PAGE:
The first century church had no aversion to worshipping and eating in the same building at different times, and this with implicit apostolic approval of Paul (Acts 20:7-11). The apostle Paul only rebuffed Christians for eating a common meal where they also worshipped when those Christians erroneously combined the two (1 Corinthians 11:17-34). There were no church owned meetinghouses for about the first 200 years after the establishment of the church. Often Christians assembled in their homes for worship (Romans 16:5; 1 Corinthians 16:19; Colossians 4:15; Philemon 2). It would have been an unbearable burden to have the church meet in one's home if he could never eat there again owing to the manmade doctrine that one cannot eat in a church building. It is certainly odd that some anti brethren suppose that the New Testament forbids eating in church buildings when church buildings did not exist in the first century and did not come about for about another 200 years; that is some suspicious exegesis from faulty hermeneutics.
If it were not for the objection to a stove in the building (surely it is permissible to refrigerate the grape juice for communion and other items could share a shelf with it innocently), the objection would be thought by objectors sufficient owing to the expenditure of the Lord's money. Money for fertilizer, no problem, though remotely implicit and expedient to facilitating a place in which to assemble for worship (1 Corinthians 14:23) and edification (1 Corinthians 14:12, 26), and from which to perform benevolence (Galatians 6:10) and evangelism (Mark 16:15), plus commune over food with brethren in a place sufficiently large enough to accommodate the brethren (Acts 2:44-46).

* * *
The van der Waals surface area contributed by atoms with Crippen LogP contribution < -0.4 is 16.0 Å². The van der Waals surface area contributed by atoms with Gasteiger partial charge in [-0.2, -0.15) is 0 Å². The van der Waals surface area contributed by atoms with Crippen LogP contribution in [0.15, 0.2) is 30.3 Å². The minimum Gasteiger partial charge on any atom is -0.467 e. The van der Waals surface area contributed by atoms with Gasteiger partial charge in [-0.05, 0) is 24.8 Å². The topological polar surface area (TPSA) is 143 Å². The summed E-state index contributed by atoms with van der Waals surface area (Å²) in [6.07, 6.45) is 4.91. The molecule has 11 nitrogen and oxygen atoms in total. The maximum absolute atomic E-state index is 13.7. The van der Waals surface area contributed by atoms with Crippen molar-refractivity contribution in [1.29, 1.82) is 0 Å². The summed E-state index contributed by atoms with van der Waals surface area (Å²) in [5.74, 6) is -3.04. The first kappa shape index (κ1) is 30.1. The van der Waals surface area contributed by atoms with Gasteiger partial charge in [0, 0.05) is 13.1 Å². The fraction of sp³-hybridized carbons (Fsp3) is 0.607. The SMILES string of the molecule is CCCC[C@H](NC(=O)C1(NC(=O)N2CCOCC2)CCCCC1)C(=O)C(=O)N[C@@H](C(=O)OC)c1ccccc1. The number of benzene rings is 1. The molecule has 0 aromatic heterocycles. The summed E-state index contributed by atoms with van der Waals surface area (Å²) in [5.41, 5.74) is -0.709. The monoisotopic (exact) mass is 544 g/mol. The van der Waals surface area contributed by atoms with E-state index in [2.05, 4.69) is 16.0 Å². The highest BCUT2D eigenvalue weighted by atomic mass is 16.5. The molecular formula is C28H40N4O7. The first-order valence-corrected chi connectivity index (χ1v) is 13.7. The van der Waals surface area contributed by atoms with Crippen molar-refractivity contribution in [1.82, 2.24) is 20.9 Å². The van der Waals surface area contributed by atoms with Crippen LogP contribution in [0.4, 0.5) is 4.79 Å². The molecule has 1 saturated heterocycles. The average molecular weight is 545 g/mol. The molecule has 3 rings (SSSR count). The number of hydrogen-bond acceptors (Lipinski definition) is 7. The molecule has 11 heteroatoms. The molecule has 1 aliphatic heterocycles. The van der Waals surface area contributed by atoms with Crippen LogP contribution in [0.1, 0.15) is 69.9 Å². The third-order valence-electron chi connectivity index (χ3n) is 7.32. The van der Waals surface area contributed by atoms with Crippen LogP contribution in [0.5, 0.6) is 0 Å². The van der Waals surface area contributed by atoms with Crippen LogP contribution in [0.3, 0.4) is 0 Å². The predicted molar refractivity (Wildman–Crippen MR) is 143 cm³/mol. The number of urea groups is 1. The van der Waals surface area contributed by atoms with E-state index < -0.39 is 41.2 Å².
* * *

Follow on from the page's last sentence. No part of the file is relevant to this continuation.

Perhaps unintentionally, most of the "anti" issues effectively involve two things: (1) being more restrictive in Christianity than was the Lord or is the New Testament (Matthew 15:9; Revelation 22:18), and (2) demonstrating covetousness over money professedly given to the Lord but not really relinquished. Half of the "anti" issues would be eradicated by developing a healthy and biblically correct attitude toward money, and the other half of "anti" issues would dissolve were these brethren content to abide in what the New Testament teaches without adding their own test-of-fellowship think-so's.
i had a question spotting out in my mind whether kissing my boyfriend is a sin or not... [name withheld by Editor], India